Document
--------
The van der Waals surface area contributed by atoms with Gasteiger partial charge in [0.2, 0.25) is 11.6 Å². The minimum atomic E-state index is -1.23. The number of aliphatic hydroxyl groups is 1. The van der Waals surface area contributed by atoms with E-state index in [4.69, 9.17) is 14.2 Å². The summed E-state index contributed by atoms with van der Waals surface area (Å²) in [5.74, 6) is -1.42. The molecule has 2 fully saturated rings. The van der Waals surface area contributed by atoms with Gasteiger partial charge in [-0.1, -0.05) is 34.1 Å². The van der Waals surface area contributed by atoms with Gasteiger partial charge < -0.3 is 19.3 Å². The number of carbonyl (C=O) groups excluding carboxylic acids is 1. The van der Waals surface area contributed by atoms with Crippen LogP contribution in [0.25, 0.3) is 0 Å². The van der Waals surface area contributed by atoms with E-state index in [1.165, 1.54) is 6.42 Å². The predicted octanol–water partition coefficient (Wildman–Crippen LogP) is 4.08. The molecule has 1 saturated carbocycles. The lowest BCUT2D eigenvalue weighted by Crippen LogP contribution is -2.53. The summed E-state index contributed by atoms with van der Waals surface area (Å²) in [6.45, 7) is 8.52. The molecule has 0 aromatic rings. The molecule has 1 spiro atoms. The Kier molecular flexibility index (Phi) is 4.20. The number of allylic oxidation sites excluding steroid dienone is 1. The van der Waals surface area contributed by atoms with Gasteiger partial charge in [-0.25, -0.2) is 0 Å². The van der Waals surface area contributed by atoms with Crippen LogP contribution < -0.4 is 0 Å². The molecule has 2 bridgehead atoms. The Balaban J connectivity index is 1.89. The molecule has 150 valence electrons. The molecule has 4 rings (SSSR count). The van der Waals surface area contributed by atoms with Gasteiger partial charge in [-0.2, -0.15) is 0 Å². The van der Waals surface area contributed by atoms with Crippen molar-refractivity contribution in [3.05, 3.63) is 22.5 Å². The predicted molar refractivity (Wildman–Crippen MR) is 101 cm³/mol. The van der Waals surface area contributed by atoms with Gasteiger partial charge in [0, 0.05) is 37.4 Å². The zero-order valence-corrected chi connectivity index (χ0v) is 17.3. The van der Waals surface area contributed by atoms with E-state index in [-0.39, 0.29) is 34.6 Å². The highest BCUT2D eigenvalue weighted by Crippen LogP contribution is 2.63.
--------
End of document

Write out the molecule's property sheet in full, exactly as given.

The van der Waals surface area contributed by atoms with Gasteiger partial charge in [0.2, 0.25) is 11.6 Å². The minimum atomic E-state index is -1.23. The number of aliphatic hydroxyl groups is 1. The van der Waals surface area contributed by atoms with E-state index in [4.69, 9.17) is 14.2 Å². The summed E-state index contributed by atoms with van der Waals surface area (Å²) in [5.74, 6) is -1.42. The molecule has 2 fully saturated rings. The van der Waals surface area contributed by atoms with Gasteiger partial charge in [-0.1, -0.05) is 34.1 Å². The van der Waals surface area contributed by atoms with Gasteiger partial charge < -0.3 is 19.3 Å². The number of carbonyl (C=O) groups excluding carboxylic acids is 1. The van der Waals surface area contributed by atoms with Crippen LogP contribution in [0.25, 0.3) is 0 Å². The van der Waals surface area contributed by atoms with E-state index in [1.165, 1.54) is 6.42 Å². The predicted octanol–water partition coefficient (Wildman–Crippen LogP) is 4.08. The molecule has 1 saturated carbocycles. The lowest BCUT2D eigenvalue weighted by Crippen LogP contribution is -2.53. The summed E-state index contributed by atoms with van der Waals surface area (Å²) in [6.45, 7) is 8.52. The molecule has 0 aromatic rings. The molecule has 1 spiro atoms. The Kier molecular flexibility index (Phi) is 4.20. The number of allylic oxidation sites excluding steroid dienone is 1. The van der Waals surface area contributed by atoms with Gasteiger partial charge in [-0.25, -0.2) is 0 Å². The van der Waals surface area contributed by atoms with Crippen LogP contribution < -0.4 is 0 Å². The molecule has 2 bridgehead atoms. The Balaban J connectivity index is 1.89. The molecule has 150 valence electrons. The molecule has 4 rings (SSSR count). The van der Waals surface area contributed by atoms with Gasteiger partial charge in [-0.2, -0.15) is 0 Å². The van der Waals surface area contributed by atoms with Crippen molar-refractivity contribution in [3.05, 3.63) is 22.5 Å². The predicted molar refractivity (Wildman–Crippen MR) is 101 cm³/mol. The van der Waals surface area contributed by atoms with Gasteiger partial charge in [0, 0.05) is 37.4 Å². The zero-order valence-corrected chi connectivity index (χ0v) is 17.3. The van der Waals surface area contributed by atoms with E-state index in [-0.39, 0.29) is 34.6 Å². The highest BCUT2D eigenvalue weighted by Crippen LogP contribution is 2.63.